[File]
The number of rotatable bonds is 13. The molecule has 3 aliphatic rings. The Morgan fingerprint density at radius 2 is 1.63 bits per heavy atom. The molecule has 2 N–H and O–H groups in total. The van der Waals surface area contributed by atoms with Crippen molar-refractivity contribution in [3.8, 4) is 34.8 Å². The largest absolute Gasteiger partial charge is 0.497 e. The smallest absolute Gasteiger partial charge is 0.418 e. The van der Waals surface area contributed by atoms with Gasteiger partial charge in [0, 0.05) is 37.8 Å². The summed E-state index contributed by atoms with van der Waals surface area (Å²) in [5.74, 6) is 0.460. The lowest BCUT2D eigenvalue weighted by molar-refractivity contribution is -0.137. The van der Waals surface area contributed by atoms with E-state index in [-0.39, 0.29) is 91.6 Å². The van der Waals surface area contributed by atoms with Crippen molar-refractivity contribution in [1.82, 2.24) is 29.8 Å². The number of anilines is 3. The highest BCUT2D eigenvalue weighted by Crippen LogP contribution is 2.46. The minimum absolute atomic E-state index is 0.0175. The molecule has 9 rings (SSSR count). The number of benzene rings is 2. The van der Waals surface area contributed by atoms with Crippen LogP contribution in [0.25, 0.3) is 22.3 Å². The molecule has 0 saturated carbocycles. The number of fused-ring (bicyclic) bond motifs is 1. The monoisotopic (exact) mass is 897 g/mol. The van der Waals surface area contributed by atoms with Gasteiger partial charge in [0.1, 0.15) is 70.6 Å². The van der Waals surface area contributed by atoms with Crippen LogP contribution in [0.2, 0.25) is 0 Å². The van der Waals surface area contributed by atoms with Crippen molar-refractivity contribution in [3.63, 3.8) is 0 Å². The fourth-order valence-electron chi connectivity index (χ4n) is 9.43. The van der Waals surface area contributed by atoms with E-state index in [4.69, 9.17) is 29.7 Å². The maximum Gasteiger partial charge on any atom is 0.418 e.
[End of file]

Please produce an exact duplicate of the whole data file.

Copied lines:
The number of rotatable bonds is 13. The molecule has 3 aliphatic rings. The Morgan fingerprint density at radius 2 is 1.63 bits per heavy atom. The molecule has 2 N–H and O–H groups in total. The van der Waals surface area contributed by atoms with Crippen molar-refractivity contribution in [3.8, 4) is 34.8 Å². The largest absolute Gasteiger partial charge is 0.497 e. The smallest absolute Gasteiger partial charge is 0.418 e. The van der Waals surface area contributed by atoms with Gasteiger partial charge in [0, 0.05) is 37.8 Å². The summed E-state index contributed by atoms with van der Waals surface area (Å²) in [5.74, 6) is 0.460. The lowest BCUT2D eigenvalue weighted by molar-refractivity contribution is -0.137. The van der Waals surface area contributed by atoms with E-state index in [-0.39, 0.29) is 91.6 Å². The van der Waals surface area contributed by atoms with Crippen molar-refractivity contribution in [1.82, 2.24) is 29.8 Å². The number of anilines is 3. The highest BCUT2D eigenvalue weighted by Crippen LogP contribution is 2.46. The minimum absolute atomic E-state index is 0.0175. The molecule has 9 rings (SSSR count). The number of benzene rings is 2. The van der Waals surface area contributed by atoms with Crippen LogP contribution in [0.25, 0.3) is 22.3 Å². The molecule has 0 saturated carbocycles. The number of fused-ring (bicyclic) bond motifs is 1. The monoisotopic (exact) mass is 897 g/mol. The van der Waals surface area contributed by atoms with Gasteiger partial charge in [0.1, 0.15) is 70.6 Å². The van der Waals surface area contributed by atoms with Crippen LogP contribution in [0.2, 0.25) is 0 Å². The van der Waals surface area contributed by atoms with Crippen molar-refractivity contribution in [3.63, 3.8) is 0 Å². The fourth-order valence-electron chi connectivity index (χ4n) is 9.43. The van der Waals surface area contributed by atoms with E-state index in [4.69, 9.17) is 29.7 Å². The maximum Gasteiger partial charge on any atom is 0.418 e.